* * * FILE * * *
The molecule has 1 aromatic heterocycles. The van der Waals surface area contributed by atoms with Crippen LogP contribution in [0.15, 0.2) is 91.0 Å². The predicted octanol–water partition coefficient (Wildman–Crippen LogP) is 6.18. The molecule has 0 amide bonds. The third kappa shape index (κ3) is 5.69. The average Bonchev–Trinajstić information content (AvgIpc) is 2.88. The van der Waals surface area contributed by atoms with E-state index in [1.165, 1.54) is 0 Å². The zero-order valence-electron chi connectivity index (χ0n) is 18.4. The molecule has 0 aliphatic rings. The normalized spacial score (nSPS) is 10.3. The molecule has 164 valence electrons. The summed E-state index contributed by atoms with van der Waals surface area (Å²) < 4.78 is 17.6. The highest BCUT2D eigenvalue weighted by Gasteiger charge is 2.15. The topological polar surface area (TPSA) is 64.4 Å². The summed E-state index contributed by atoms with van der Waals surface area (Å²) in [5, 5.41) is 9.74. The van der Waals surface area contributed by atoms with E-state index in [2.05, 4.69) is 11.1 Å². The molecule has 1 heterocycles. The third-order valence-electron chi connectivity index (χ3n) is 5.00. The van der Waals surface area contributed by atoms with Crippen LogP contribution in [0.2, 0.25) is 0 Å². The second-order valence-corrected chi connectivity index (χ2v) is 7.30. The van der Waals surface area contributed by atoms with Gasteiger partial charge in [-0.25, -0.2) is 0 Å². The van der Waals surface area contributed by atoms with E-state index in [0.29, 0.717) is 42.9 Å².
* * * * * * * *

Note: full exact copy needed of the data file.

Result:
The molecule has 1 aromatic heterocycles. The van der Waals surface area contributed by atoms with Crippen LogP contribution in [0.15, 0.2) is 91.0 Å². The predicted octanol–water partition coefficient (Wildman–Crippen LogP) is 6.18. The molecule has 0 amide bonds. The third kappa shape index (κ3) is 5.69. The average Bonchev–Trinajstić information content (AvgIpc) is 2.88. The van der Waals surface area contributed by atoms with E-state index in [1.165, 1.54) is 0 Å². The zero-order valence-electron chi connectivity index (χ0n) is 18.4. The molecule has 0 aliphatic rings. The normalized spacial score (nSPS) is 10.3. The molecule has 164 valence electrons. The summed E-state index contributed by atoms with van der Waals surface area (Å²) < 4.78 is 17.6. The highest BCUT2D eigenvalue weighted by Gasteiger charge is 2.15. The topological polar surface area (TPSA) is 64.4 Å². The summed E-state index contributed by atoms with van der Waals surface area (Å²) in [5, 5.41) is 9.74. The van der Waals surface area contributed by atoms with E-state index in [2.05, 4.69) is 11.1 Å². The molecule has 1 heterocycles. The third-order valence-electron chi connectivity index (χ3n) is 5.00. The van der Waals surface area contributed by atoms with Crippen LogP contribution in [0.2, 0.25) is 0 Å². The second-order valence-corrected chi connectivity index (χ2v) is 7.30. The van der Waals surface area contributed by atoms with Gasteiger partial charge in [-0.25, -0.2) is 0 Å². The van der Waals surface area contributed by atoms with E-state index in [0.29, 0.717) is 42.9 Å².